Steven was diagnosed when he was 3 years and 4 months. I felt that my world had been turned upside down. I was afraid and very angry that MY son had to get diabetes and that we had to learn to live a different way. Steven now is a very busy, interesting and interested boy of almost 9. He loves to laugh and run be silly, catch frogs, play in the mud, look at dead bugs, all the things that little boys love. You will all learn to fit diabetes into your busy, fun, happy lives. Come back here anytime to ask questions or find support from people who know what youre going through
  7. 2type1s

    2type1s Approved members

    Nov 23, 2008
    Just wanted to say welcome! My middle was 4 at dx, and I was 8 months pregnant, so I totally get the issues of a new dx and a baby (my sweet Zoe was born one month to the day after Morgan was dx'd). We started having lows about day 3 with Morgan. I found that protein with a carb helped some when we were on shots. (PB crackers, milk, cheese toast, etc). Zoe was much older (8) when dx'd, and knew so much from having a sister with D all her life, that the swings didn't seem as big. but, she also was on a pump within 5 weeks!
  8. JeremysDad

    JeremysDad Approved members

    Dec 28, 2009

    Sorry to hear your daughter is type 1. My son's insulin is constantly being changed by our endo to get his BG in his ideal range. It's almost impossible and just when you think you have a good reading or two, you go high or low and you return to pulling your hair out!!!

    We keep our endo informed by emailing our log once a week and she emails us back about what changes need to be made. I'm sure you will find the right dosage in time.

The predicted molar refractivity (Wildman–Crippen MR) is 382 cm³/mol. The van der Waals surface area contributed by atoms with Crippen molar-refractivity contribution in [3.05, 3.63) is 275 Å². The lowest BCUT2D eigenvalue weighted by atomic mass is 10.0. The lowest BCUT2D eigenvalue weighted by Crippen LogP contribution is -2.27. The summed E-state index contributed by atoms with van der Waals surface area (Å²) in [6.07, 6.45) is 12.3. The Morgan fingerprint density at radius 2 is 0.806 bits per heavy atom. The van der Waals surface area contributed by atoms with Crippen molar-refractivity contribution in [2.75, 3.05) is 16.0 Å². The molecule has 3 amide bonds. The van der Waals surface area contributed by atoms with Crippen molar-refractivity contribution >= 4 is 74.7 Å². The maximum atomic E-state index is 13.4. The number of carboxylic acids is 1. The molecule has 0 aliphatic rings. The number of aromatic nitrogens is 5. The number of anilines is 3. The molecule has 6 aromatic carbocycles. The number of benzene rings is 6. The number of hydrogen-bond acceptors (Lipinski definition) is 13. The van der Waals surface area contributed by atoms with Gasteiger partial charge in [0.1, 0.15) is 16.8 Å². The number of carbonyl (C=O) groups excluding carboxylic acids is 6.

Ask questions in this forum too. You have a hundred "endos" here, all providing advice.

    And keep your Glucogon kit handy...just in case.
  9. Christopher

    Christopher Approved members

    Nov 20, 2007
    I just wanted to say welcome, but sorry you have to be here. You have found a great site for support and information. The early days are very tough, you are overwhelmed emotionally, sleep deprived, and scared. But over time you will become more comfortable dealing with all the things you need to do to live with this illness. You will find a "new normal" believe it or not and things will get into more of a routine. All the parents here are proof of that.

    Here are some books you may find useful:

    The "bible" of childhood diabetes, Understanding Diabetes (aka The Pink Panther book) by Dr. Peter Chase of the Barbara Davis Center at the University of Colorado.

    Think Like a Pancreas: A Practical Guide to Managing Diabetes with Insulin [ILLUSTRATED] by Gary Scheiner, Barry Goldstein

    Sweet Kids: How to Balance Diabetes Control & Good Nutrition with Family Peace, Second Edition by Betty Page Brackenridge, MS, RD, CDE & Richard R. Rubin, PhD, CDE. Published by the American Diabetes Association, 2002. 250 pages. Softcover. US$16.95.

    Type 1 Diabetes: A Guide for Children, Adolescents and Young Adults -- and Their Caregivers by Ragnar Hanas, M.D. Published by Marlowe & Company, New York, 2005. ISBN 1-56924-396-4. US$34.95.

    Finally, in addition to the forums there is a chat room here where you can talk to other parents in "real time".


    Hang in there :cwds:
  10. SarahsMum

    SarahsMum Approved members

    Dec 30, 2008

    I am Karina and my daughter was born with Diabetes. I just wanted to welcome you from another mum with a young child with Type 1.

    She is probably going through her "honeymoon" period where she is requiring less insulin for a period of time. Keep in close contact with your endo team so that they can keep adjusting the insulin until you get the right dosage.

    My daughter is only just 12 months old but one thing I have learnt is just when a pattern emerges and you get the insulin dose right, something changes and you are making changes all over again. Just remember that your and your daughter and beating diabetes one day at a time:)

    Hand in there and remember to come here anytime, there is so much helpful advice and support here to get you through the day